Can a kosher fish list be constructed for the benefit of consumers? While kashrus agencies have compiled lists, many agencies no longer do that. Lists, however, are not a viable solution. The same common name can be used to refer to a myriad of different fish, some kosher and some not. Not all “cods” are kosher; the non-kosher burbot mentioned above is classified as a “gadidae”, technically making it a cod. Other examples include “torsk”, which can refer to both a kosher and a non-kosher fish, “escolar”(oil-fish) which also refers to multiple specimens of varying kosher status, and turbot where some are kosher and some not.
The Kaf HaChaim also sees common names as inaccurate. In his Sefer (Yoreh Deah 83:5), he notes that discrepancies between different Talmudic accounts of the “shibbuta” must lead one to conclude that there were multiple fish called “shibuta” in the times of Chazal.
To summarize, fish that have a kaskeses are kosher. The definition of kaskeses is unique to kashrus, and scientific classifications of scales are not halachicly determinative. An article describing practical applications will be IY”H forthcoming.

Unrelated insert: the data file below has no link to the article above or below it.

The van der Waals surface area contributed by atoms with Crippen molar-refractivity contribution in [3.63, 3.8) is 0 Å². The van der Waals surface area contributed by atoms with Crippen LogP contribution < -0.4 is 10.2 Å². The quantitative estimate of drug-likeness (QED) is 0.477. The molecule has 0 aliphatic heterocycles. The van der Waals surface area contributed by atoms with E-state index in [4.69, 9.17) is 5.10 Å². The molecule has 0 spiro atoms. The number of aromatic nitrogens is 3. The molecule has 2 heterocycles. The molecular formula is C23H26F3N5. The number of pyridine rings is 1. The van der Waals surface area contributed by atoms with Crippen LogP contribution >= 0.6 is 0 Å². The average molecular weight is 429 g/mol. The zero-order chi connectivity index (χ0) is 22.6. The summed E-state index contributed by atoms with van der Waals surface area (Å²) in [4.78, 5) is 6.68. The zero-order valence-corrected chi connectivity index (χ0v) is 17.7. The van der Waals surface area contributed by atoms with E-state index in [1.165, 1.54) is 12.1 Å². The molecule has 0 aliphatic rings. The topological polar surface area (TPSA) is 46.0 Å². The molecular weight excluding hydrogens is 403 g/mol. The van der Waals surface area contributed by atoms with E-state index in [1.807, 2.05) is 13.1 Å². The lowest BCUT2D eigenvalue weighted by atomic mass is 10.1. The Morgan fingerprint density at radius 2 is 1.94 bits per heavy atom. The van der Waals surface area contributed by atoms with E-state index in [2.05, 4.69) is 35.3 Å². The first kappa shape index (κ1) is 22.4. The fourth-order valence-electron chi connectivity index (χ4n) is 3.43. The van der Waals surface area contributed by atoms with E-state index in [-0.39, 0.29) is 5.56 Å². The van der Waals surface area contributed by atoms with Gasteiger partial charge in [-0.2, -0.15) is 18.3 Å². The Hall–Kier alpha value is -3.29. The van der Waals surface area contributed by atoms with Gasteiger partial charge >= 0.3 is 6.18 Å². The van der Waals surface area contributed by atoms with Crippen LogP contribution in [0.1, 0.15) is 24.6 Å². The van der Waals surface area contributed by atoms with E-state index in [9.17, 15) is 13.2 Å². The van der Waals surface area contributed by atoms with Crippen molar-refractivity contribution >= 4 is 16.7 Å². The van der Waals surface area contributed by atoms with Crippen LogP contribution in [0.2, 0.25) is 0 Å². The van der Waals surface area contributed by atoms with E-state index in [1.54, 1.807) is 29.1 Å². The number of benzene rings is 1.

2.Determining if a fish is kosher

Until now, we discussed what the requirements are for fish to be kosher (i.e. that the fish needs to have “kaskeses ” and what is a “kaskeses ” ), as well as some of the common mistakes made in trying to determine which fish would qualify as kosher. The question still remains, how does one know if a fish is kosher? We will now discuss two practical methods of determining if a fish is kosher.

Checking for kaskeses
The easiest way to determine if a fish is kosher is by manually checking the fish for a scale. Simply locate a scale on the side of the fish (preferably behind the gills, tail or fin – as mentioned in the above footnote #2 – as a chumra to guarantee the scale did not fall off of another fish), grab it between your thumb and forefinger, and gently attempt to pull it out. One should note that scales are always attached to the fish on the side closer to the head. The reason is fairly obvious if you can imagine how a fish swims. If the scale would be attached to the skin at the side closest to the tail, the current would pull the scale away from the skin and would inevitably rip it off as the fish swims. Imagine an open umbrella in a brisk wind that is not pointed in the direction of the blowing wind. The umbrella would get caught in the wind and blow inside out. So too, the current would get caught under an inverted scale and rip it off, causing the fish to be exposed to infection.